I have just finished viewing the Takeshi Koike directed film and I would like to take a moment to provide some spoiler-free impressions!
Daisuke Jigen's Gravestone is a slick, stylish interpretation of the Lupin franchise that fits nicely onto the end of the Fujiko Mine spin-off. It is similar not only in terms of the character art, but also in tone, storytelling and direction.
The film makes the most of its fifty minute slot and tells a well paced, interesting story. Takeshi Koike and Yuuya Takahashi have done a fantastic job avoiding the usual Lupin trope of introducing a flurry of pointless, uninteresting one-shot characters. Instead, the narrative focuses on Lupin, Jigen and Fujiko as they go up against the mysterious gunman, Jael Okuzaki - a worthy adversary for our partners in crime.
Okuzaki is a cool villain and one that fits comfortably alongside the other characters. Often, when Lupin TV specials turn the spotlight towards individuals other than the main five, it feels disappointing. That is certainly not the case here. Everybody in the film gets just the right amount of screen time and I particularly enjoyed the scenes with Okuzaki setting up his gun. The attention to detail is great.
The presentation is solid, though there are still a couple of off-model shots here and there. It's nice to see the Fujiko Mine character art return and it's obvious that production was much tighter here, in comparison to the animation of the TV show. The car chase looked particularly great, but I couldn't help but notice that it was mostly all featured inside of a tunnel with no other cars on the road. This seems like an incredibly easy route to take, from an animation perspective.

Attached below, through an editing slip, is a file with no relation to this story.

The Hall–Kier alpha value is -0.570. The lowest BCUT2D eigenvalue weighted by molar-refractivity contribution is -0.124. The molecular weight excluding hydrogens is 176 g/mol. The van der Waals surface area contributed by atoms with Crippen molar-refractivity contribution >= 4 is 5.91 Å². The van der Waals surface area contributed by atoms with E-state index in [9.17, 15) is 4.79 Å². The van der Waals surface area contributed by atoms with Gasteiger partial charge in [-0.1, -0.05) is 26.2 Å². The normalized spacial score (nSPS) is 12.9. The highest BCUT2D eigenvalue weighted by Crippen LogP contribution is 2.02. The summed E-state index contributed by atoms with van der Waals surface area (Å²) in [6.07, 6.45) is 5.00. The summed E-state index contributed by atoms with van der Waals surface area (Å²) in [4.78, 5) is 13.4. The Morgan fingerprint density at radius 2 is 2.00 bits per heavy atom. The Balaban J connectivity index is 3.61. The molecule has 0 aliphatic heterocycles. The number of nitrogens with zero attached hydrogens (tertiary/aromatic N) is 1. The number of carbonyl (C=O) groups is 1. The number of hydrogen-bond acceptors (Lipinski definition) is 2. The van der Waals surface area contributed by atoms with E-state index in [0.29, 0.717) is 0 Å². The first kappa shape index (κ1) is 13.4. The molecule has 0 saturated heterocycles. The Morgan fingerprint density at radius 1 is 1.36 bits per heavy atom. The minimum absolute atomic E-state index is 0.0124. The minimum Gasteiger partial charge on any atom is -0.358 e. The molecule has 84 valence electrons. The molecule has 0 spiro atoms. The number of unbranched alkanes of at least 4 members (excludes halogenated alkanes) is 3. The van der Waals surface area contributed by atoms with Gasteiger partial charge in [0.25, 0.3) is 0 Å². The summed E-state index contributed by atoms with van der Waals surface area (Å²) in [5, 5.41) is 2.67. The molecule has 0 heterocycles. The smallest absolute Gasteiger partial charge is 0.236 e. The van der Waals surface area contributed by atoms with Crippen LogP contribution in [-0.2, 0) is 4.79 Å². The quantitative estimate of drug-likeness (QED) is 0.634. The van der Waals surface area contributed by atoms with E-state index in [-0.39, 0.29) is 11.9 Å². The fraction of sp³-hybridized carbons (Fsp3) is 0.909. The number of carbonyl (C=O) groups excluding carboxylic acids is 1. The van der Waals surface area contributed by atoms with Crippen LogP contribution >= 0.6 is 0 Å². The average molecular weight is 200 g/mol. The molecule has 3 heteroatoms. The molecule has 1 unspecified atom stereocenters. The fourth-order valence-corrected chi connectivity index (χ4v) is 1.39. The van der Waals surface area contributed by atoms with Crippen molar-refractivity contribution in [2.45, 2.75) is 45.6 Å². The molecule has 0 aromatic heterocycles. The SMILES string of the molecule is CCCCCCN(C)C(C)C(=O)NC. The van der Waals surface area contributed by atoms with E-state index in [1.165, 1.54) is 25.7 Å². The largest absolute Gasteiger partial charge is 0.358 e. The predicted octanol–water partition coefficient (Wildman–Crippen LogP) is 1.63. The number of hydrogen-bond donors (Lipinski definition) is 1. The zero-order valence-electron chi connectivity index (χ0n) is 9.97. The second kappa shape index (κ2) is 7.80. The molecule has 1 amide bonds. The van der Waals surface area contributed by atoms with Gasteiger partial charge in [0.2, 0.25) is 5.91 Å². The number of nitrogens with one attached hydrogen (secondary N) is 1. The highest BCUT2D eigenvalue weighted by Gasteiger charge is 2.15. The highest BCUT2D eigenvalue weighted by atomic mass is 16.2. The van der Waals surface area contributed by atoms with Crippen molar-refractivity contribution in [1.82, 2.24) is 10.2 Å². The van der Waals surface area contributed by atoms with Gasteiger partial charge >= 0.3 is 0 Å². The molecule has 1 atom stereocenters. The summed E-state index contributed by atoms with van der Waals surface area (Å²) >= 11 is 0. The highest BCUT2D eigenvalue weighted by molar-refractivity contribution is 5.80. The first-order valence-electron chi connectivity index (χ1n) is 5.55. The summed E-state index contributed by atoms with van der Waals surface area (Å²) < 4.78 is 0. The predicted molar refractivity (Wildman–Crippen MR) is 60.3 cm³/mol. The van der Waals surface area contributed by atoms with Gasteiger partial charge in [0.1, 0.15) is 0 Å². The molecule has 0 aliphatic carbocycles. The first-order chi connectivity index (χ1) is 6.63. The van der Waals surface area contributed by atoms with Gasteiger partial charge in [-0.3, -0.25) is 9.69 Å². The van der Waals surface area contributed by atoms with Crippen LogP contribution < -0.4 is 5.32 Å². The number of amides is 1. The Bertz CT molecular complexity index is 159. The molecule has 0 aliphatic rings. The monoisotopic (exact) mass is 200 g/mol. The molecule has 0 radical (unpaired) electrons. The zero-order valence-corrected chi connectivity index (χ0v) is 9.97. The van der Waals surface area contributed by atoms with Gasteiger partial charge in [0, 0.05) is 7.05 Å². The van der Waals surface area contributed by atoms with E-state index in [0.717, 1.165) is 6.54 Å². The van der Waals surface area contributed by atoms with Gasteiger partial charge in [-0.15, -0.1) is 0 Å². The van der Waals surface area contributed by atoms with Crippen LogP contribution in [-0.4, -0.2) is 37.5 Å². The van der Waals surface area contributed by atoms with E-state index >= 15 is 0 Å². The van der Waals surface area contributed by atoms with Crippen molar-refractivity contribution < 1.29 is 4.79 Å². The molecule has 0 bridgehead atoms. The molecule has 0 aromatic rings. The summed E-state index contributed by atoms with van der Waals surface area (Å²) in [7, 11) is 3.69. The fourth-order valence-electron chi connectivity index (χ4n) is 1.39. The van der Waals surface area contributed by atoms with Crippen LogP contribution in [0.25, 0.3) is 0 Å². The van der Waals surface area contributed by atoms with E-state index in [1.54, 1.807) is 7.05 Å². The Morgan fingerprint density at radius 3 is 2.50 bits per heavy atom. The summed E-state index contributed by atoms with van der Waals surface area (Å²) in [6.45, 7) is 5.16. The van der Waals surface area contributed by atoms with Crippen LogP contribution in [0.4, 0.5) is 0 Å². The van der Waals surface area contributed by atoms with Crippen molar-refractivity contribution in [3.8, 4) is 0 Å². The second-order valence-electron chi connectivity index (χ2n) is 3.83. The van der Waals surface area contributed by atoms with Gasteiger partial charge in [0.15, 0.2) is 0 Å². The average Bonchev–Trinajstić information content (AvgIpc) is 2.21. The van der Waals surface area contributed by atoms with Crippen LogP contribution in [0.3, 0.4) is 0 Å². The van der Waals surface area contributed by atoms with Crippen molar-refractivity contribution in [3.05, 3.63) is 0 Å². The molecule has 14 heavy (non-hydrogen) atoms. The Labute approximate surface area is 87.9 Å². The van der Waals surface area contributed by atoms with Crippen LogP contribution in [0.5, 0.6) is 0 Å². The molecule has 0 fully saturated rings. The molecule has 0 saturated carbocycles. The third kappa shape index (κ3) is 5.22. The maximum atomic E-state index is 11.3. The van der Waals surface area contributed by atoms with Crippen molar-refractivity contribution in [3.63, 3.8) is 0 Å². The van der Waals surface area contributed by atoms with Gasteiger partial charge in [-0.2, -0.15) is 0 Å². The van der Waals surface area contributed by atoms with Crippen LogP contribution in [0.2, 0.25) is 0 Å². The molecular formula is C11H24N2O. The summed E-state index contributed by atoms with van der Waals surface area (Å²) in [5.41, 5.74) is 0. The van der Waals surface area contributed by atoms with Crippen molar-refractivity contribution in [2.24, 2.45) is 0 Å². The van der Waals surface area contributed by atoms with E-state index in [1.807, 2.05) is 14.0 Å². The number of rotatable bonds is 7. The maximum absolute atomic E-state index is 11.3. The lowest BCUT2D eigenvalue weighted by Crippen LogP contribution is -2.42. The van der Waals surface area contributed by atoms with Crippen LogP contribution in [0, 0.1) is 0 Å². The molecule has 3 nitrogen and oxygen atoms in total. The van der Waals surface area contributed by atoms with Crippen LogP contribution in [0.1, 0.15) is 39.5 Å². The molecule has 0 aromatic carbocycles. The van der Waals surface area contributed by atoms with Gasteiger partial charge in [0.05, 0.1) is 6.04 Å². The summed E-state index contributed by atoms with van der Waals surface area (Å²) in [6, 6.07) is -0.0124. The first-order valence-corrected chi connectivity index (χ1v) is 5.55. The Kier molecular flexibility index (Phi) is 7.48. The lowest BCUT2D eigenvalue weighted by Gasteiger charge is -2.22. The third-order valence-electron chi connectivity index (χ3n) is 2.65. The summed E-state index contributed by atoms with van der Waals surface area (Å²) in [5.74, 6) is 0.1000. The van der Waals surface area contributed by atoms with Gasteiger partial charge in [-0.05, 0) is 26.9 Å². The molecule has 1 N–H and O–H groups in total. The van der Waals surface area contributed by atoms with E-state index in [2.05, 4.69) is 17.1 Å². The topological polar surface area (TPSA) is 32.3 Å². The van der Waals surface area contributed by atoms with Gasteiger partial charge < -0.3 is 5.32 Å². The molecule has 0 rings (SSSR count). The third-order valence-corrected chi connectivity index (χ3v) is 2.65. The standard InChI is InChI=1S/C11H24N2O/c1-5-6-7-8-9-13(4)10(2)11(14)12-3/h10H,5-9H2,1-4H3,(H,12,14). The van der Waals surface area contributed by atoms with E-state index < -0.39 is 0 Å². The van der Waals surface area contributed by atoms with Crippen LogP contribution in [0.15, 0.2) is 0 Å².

Yuji Ohno's absence is of no concern here (but don't worry, we still love you, Mr. Ohno!) James Shimoji has done an impeccable job of scoring the flick and his smooth, low-key tracks fit the tone perfectly. I just could not imagine hearing Ohno's trademark music here, as with Fujiko Mine. As cheesy as the lyrics are, Revolver Fires is a great ending theme and it helps play upon the episodic nature of the film.
There is one incredibly strange scene in the film, which concerns Fujiko. To me, it felt like a desperate attempt to be surreal and it isn't one I could appreciate (I was more freaked out, than anything.) The lack of Goemon and Zenigata was also a disappointment, but given the reduced running time, it's something I can forgive.
Daisuke Jigen's Gravestone is not your usual Lupin film. It's dark and different - just as was Fujiko Mine. It's certainly not everyone's cup of tea, as it isn't mine. I would highly suggest giving it a watch if you enjoyed the spin-off series, or if you are quite happy accepting a gorier, more adult Lupin.
- Lee [@bolt7]Back